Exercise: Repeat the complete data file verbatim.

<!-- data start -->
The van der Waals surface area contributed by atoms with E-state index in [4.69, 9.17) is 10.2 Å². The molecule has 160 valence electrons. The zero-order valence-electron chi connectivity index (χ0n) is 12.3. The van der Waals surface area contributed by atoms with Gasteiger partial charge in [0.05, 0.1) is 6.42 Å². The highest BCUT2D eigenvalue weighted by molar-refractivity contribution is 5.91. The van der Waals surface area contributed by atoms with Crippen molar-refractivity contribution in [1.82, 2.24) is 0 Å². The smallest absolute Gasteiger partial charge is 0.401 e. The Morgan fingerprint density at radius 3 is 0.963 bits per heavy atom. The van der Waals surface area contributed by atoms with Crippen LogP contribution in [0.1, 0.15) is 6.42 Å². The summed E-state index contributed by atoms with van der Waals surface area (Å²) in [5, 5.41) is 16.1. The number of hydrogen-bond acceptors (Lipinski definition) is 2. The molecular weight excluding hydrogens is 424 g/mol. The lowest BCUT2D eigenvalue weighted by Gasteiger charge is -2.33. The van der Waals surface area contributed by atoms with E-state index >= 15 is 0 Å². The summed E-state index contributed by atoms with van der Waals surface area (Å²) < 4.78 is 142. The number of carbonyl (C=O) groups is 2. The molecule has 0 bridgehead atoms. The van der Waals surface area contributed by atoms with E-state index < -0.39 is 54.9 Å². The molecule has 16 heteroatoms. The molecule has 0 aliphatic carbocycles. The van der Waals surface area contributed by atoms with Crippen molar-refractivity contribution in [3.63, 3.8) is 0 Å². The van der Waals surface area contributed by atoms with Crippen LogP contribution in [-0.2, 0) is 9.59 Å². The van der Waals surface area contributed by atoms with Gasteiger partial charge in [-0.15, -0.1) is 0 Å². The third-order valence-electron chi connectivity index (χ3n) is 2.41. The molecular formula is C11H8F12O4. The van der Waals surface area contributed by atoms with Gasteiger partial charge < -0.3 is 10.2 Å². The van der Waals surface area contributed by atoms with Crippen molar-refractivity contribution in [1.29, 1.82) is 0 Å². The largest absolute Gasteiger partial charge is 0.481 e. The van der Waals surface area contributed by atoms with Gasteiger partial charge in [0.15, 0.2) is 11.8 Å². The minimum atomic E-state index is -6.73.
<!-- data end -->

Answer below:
The van der Waals surface area contributed by atoms with E-state index in [4.69, 9.17) is 10.2 Å². The molecule has 160 valence electrons. The zero-order valence-electron chi connectivity index (χ0n) is 12.3. The van der Waals surface area contributed by atoms with Gasteiger partial charge in [0.05, 0.1) is 6.42 Å². The highest BCUT2D eigenvalue weighted by molar-refractivity contribution is 5.91. The van der Waals surface area contributed by atoms with Crippen molar-refractivity contribution in [1.82, 2.24) is 0 Å². The smallest absolute Gasteiger partial charge is 0.401 e. The Morgan fingerprint density at radius 3 is 0.963 bits per heavy atom. The van der Waals surface area contributed by atoms with Crippen LogP contribution in [0.1, 0.15) is 6.42 Å². The summed E-state index contributed by atoms with van der Waals surface area (Å²) in [5, 5.41) is 16.1. The number of hydrogen-bond acceptors (Lipinski definition) is 2. The molecular weight excluding hydrogens is 424 g/mol. The lowest BCUT2D eigenvalue weighted by Gasteiger charge is -2.33. The van der Waals surface area contributed by atoms with E-state index >= 15 is 0 Å². The summed E-state index contributed by atoms with van der Waals surface area (Å²) < 4.78 is 142. The number of carbonyl (C=O) groups is 2. The molecule has 0 bridgehead atoms. The van der Waals surface area contributed by atoms with E-state index < -0.39 is 54.9 Å². The molecule has 16 heteroatoms. The molecule has 0 aliphatic carbocycles. The van der Waals surface area contributed by atoms with Crippen molar-refractivity contribution in [3.63, 3.8) is 0 Å². The van der Waals surface area contributed by atoms with Crippen LogP contribution in [-0.2, 0) is 9.59 Å². The van der Waals surface area contributed by atoms with Gasteiger partial charge in [-0.15, -0.1) is 0 Å². The third-order valence-electron chi connectivity index (χ3n) is 2.41. The molecular formula is C11H8F12O4. The van der Waals surface area contributed by atoms with Gasteiger partial charge < -0.3 is 10.2 Å². The van der Waals surface area contributed by atoms with Crippen molar-refractivity contribution in [1.29, 1.82) is 0 Å². The largest absolute Gasteiger partial charge is 0.481 e. The van der Waals surface area contributed by atoms with Gasteiger partial charge in [0.15, 0.2) is 11.8 Å². The minimum atomic E-state index is -6.73.